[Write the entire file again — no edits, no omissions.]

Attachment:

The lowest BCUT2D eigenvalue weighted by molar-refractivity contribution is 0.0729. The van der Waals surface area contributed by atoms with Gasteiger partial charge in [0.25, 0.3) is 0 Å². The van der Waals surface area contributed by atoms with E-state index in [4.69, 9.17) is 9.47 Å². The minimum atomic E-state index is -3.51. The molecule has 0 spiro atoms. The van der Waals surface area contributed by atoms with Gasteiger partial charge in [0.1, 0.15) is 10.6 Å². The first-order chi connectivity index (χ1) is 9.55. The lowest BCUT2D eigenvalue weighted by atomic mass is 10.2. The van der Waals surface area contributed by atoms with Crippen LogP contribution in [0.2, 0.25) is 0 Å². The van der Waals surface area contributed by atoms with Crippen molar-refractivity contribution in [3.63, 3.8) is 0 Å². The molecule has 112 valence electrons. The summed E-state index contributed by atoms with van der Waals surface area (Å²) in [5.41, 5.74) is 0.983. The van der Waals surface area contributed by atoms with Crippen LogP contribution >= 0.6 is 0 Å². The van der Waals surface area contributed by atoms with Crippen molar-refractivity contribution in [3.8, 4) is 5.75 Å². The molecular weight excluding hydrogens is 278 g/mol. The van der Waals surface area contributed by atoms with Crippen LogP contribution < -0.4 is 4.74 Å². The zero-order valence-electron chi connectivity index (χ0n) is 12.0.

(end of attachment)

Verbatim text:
The lowest BCUT2D eigenvalue weighted by molar-refractivity contribution is 0.0729. The van der Waals surface area contributed by atoms with Gasteiger partial charge in [0.25, 0.3) is 0 Å². The van der Waals surface area contributed by atoms with E-state index in [4.69, 9.17) is 9.47 Å². The minimum atomic E-state index is -3.51. The molecule has 0 spiro atoms. The van der Waals surface area contributed by atoms with Gasteiger partial charge in [0.1, 0.15) is 10.6 Å². The first-order chi connectivity index (χ1) is 9.55. The lowest BCUT2D eigenvalue weighted by atomic mass is 10.2. The van der Waals surface area contributed by atoms with Crippen LogP contribution in [0.2, 0.25) is 0 Å². The van der Waals surface area contributed by atoms with Crippen molar-refractivity contribution in [3.63, 3.8) is 0 Å². The molecule has 112 valence electrons. The summed E-state index contributed by atoms with van der Waals surface area (Å²) in [5.41, 5.74) is 0.983. The van der Waals surface area contributed by atoms with Crippen LogP contribution >= 0.6 is 0 Å². The van der Waals surface area contributed by atoms with Crippen molar-refractivity contribution in [3.8, 4) is 5.75 Å². The molecular weight excluding hydrogens is 278 g/mol. The van der Waals surface area contributed by atoms with Crippen LogP contribution < -0.4 is 4.74 Å². The zero-order valence-electron chi connectivity index (χ0n) is 12.0.